Shinobi No Mono is often credited with inciting the very first ninja craze in Japan, and with good reason. Based on the period novels written by Tomoyoshi Murayama, it was the first film to present a more historically accurate ninja. It also didn’t hurt to have the lone living link to actual ninjutsu training, Masaaki Hatsumi, on board as a consultant.
The film stars Raizo Ichikawa as the infamous outlaw, Ishikawa Goemon. We meet him as the brash young upstart of one of the ninja clans, but he’s quickly brought to his knees by his ego and lust. The clan leader wants Oda Nobunaga assassinated and he feels that Goemon is the man for the job, but he ends up doing some pretty heavy arm twisting to get his way. The story is deliberately convoluted and when it was over I didn’t feel as if I really knew the truth of who actually did what to whom, as there’s subterfuge at every turn, but it was still an enjoyable story.
Unlike many of the samurai films of that era, the performances are relatively subdued. After watching recent movies like Ninja Assassin, I was relieved that there wasn’t any wire work or flying ninjas to be found here. Ichikawa is clear in his performance but he isn’t exactly playing the kind of character that it’s easy to get behind. His motives center around saving his own skin or dipping his wick so he’s not exactly a hero, but Ichikawa does give him a certain charm.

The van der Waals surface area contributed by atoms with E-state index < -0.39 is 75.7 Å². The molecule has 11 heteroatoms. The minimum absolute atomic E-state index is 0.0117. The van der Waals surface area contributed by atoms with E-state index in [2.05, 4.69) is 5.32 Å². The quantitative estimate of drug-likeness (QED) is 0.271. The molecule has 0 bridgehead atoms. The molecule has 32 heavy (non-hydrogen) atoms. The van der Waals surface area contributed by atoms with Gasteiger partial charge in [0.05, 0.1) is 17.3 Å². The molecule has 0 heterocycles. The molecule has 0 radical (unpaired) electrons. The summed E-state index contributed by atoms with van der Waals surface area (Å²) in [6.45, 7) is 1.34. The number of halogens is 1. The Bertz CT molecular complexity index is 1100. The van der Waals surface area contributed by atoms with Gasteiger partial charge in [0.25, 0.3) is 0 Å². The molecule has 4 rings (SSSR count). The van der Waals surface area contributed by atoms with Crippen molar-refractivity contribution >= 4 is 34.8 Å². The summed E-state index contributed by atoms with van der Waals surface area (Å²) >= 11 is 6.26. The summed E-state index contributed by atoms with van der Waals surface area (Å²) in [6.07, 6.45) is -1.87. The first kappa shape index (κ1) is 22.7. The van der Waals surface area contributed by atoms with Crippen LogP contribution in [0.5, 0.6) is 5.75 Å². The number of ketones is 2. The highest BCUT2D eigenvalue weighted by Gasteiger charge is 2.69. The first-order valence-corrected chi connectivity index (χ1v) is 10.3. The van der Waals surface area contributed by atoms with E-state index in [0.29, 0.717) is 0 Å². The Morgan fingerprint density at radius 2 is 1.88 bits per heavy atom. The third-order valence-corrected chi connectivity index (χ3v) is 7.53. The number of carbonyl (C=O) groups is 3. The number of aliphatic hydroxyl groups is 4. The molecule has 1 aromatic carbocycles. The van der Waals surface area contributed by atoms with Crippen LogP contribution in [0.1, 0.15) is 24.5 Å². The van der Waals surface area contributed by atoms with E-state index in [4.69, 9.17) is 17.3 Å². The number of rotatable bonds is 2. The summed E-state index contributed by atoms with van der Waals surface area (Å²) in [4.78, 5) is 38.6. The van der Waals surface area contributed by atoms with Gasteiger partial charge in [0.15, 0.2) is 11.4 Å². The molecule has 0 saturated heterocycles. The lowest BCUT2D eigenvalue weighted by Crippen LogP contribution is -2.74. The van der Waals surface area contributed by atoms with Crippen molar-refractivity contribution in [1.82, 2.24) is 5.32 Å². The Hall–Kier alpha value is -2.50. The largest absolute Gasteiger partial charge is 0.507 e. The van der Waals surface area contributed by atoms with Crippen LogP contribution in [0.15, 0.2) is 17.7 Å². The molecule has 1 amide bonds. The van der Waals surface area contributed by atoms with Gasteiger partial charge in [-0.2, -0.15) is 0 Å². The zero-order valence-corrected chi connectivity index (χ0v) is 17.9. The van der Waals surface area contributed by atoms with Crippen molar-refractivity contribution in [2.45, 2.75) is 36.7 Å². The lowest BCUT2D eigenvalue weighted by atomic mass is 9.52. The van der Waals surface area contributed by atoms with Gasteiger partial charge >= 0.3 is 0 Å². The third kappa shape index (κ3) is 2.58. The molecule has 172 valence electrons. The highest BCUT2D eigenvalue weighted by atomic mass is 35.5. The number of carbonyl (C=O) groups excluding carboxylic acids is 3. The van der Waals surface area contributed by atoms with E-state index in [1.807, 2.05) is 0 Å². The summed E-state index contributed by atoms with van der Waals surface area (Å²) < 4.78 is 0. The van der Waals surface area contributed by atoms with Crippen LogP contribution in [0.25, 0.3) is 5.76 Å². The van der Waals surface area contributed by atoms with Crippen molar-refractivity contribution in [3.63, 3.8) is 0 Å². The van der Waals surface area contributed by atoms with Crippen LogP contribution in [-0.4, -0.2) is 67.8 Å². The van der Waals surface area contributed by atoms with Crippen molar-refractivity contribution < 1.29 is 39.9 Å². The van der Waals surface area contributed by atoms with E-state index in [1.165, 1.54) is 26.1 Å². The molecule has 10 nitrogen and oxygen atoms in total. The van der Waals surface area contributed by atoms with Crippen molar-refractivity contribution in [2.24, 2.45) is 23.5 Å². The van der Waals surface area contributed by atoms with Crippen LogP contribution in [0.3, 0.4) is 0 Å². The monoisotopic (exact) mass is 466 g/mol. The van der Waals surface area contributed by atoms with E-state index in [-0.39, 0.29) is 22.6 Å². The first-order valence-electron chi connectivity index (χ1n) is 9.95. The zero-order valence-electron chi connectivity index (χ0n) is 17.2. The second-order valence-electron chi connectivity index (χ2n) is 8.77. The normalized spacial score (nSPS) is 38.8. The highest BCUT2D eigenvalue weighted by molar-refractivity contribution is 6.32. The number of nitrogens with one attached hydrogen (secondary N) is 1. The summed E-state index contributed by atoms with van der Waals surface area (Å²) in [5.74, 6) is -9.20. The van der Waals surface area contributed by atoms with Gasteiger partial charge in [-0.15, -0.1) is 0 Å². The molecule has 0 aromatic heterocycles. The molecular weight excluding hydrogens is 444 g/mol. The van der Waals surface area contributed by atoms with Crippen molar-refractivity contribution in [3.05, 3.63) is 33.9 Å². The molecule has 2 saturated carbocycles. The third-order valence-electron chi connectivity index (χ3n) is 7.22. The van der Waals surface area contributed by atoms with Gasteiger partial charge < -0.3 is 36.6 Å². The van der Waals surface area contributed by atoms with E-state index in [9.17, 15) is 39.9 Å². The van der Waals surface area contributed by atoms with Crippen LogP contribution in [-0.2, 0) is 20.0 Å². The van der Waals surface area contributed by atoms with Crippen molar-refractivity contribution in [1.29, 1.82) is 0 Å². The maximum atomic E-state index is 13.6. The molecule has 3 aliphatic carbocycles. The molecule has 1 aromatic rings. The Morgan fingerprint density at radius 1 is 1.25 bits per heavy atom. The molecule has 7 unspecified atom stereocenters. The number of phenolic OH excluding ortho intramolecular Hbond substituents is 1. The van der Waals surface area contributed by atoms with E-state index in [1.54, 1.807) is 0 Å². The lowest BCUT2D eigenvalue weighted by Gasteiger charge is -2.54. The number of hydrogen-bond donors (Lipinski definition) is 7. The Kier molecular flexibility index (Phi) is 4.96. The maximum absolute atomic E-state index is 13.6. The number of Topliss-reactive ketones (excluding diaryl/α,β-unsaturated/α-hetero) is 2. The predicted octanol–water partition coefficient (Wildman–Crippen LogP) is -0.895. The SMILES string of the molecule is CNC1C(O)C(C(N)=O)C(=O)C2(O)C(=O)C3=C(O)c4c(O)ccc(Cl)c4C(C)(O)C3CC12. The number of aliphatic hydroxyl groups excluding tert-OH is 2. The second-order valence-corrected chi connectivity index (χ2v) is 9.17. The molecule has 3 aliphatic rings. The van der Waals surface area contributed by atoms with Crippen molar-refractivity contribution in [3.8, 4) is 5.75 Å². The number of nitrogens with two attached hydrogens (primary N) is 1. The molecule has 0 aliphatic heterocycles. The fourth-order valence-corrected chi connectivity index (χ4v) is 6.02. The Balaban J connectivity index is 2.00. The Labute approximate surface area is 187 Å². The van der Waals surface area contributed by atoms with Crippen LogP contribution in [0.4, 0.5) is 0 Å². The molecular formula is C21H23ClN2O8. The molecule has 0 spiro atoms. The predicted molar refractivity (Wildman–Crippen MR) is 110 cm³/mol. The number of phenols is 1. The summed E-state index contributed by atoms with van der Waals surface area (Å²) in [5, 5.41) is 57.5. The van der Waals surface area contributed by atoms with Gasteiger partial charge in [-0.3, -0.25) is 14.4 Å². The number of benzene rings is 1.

I also have to give a nod to Nobunaga’s black cat who gives such a convincing death scene that I became worried for its safety in real life. I’m not sure if Nobunaga was fond of felines in real life, but they give him that trait here and it made me dislike him less than I should have for the plot to work.
The biggest beef I had with the film is the darkness of the DVD transfer. There are lots of clever shots and Yasukazu Takemura’s cinematography was way ahead of its time, but the transfer made some of the nighttime scenes very hard to see. Detail is very good for a DVD but it’s just too dark overall. I’d love to see a Criterion transfer of this some day. It isn’t that Animeigo did a bad job with the movie, as their subtitles are among the best in the business, but I felt like I needed to turn up the brightness on my TV.
Music was a standout, communicating the period without directly using any Japanese classical pieces. Composer Michiaki Watanabe composed 95 scores between 1953 and today (he’s still working!) and I can see why he’s been a favorite of Japanese directors for so long. He expertly underscores the goings on without ever letting the score devolve into cliche.
This film spawned seven sequels, all of which I’m now interested in seeing. I just hope the other transfers are a little brighter. Recommended.